Strengths and Limitations
It seems as though the authors have made good use of this systematic review to highlight the limited evidence for psychological interventions for women with learning disabilities and forensic needs. However, this report leaves me wondering whether the level of detail included was necessary to help us understand the current evidence base. It would seem that a briefer report may have been as useful.
The authors report searching online databases; however they did not also do a manual search of references lists to ensure that they had not missed any studies.
With these things taken into account, the authors have undertaken and presented a good account of a systematic review that would be replicable by others in the future as the research base increases.
Summary and Analysis
It is clear from this review that, although women with learning disabilities account for a substantial minority of people with LD in forensic services, the evidence for specific psychological interventions is lacking.
The type of offences that women with LD commit vary substantially from men with LD. It is apparent that there has been much more research focus on treatment programmes for the type of offences that men are more likely to commit, such as sexual offences, and it would seem that the number of studies excluded on gender highlights this point.
From the description of the research that has been reviewed it is apparent that Taylor et al. (2002, 2006), Allen et al. (2001) and Lindsay et al. (2004) have demonstrated promising results.
It seems from John Taylor’s group’s work that a CBT treatment group for fire setting behaviour is effective at stopping this behaviour at a two year follow-up.
Bill Lindsay’s group show that anger treatment groups are a useful treatment in reducing in self-reported anger. These are positive results that need to be taken forward and repeated in other forensic settings.
It would seem unjust for women with LD to be admitted to forensic health services when there is so little research about their specific treatment needs. By undertaking and publishing this review the authors have shown a substantial gender bias in forensic LD research, which needs to be addressed. It would seem that a research and treatment collaboration, such as SOTSEC-ID, which supports professionals providing treatment to men who display sexually offensive behaviour may be a way to expand the research base for treatment for women with LD who offend.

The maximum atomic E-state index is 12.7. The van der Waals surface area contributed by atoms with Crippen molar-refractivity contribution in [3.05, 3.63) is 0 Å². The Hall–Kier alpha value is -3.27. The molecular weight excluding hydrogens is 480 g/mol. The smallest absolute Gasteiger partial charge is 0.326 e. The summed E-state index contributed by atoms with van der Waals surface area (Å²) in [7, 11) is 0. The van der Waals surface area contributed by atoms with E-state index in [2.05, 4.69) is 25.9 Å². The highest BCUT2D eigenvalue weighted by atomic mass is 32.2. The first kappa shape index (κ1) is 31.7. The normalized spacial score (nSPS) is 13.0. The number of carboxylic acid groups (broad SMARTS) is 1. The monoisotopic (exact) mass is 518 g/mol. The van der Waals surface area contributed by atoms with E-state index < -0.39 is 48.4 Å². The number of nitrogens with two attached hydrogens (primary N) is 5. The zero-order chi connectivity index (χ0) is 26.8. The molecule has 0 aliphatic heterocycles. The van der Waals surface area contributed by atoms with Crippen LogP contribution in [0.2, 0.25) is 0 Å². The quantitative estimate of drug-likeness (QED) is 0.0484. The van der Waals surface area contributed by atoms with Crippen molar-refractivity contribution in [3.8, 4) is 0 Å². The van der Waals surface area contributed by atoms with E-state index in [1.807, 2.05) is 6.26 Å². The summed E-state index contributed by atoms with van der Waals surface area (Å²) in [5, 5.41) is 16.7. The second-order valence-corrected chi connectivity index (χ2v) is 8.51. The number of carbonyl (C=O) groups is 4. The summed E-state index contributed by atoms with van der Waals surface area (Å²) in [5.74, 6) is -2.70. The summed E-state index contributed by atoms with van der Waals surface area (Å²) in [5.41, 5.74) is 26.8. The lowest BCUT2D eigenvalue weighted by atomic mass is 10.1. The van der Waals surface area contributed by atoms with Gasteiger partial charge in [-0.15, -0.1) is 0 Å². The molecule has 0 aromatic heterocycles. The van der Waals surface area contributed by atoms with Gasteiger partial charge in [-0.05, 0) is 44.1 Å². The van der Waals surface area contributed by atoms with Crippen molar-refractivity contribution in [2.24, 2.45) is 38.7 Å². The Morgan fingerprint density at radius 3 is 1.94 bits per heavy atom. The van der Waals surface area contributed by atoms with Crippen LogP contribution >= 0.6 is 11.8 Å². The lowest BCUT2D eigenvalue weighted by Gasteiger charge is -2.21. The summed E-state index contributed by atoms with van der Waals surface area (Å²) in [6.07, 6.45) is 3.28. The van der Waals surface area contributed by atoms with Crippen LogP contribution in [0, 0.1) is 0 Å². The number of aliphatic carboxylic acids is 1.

Hellenbach, M., Brown, M., Karatzias, T. & Robinson, R. (2015) Psychological interventions for women with intellectual disabilities and forensic care needs: a systematic review of the literature. Journal of Intellectual Disability Research 59, 319-331 [abstract]
Allen R., Lindsay W. R., Macleod F. & Smith A. H. W. (2001) Treatment of women with intellectual disabilities who have been involved with the criminal justice system for reasons of aggression. Journal of Applied Research in Intellectual Disabilities 14, 340–7.
Cabinet Office Social Exclusion Task Force (2009) Short Study on Women Offenders. Home Office, London.
Coid J., Kahtan N., Gault S. & Jarman B. (2000) Women admitted to secure forensic psychiatry services: I. Comparison of women and men. The Journal of Forensic Psychiatry 11, 275–95.
Lindsay W. R., Allan R., Parry C., Macleod J. C., Overend H. & Smith A. H. W. (2004) Anger and aggression in people with intellectual disabilities: treatment and follow-up of consecutive referrals and a waiting list comparison. Clinical Psychology and Psychotherapy 11, 255–64.
Loucks N. (2007) Prisoners with Learning Difficulties and Learning Disabilities – Review of Prevalence and Associated Needs. Prison Reform Trust, London.
Taylor J. L., Thorne I., Robertson A. & Avery G. (2002) Evaluation of a group intervention for convicted arsonists with mild and borderline intellectual disabilities. Criminal Behaviour and Mental Health 12, 282–93.
Taylor J. L., Robertson A., Thorne I., Belshaw T. & Watson A. (2006) Responses to female fire-setters with mild and borderline intellectual disabilities to a group intervention. Journal of Applied Research in Intellectual Disabilities 19, 179–90
Woods P. & Collins M. (2003) Exploring relationships between inside communication and social skills in mentally disordered offenders. Journal of Psychiatric and Mental Health Nursing 10, 518–25.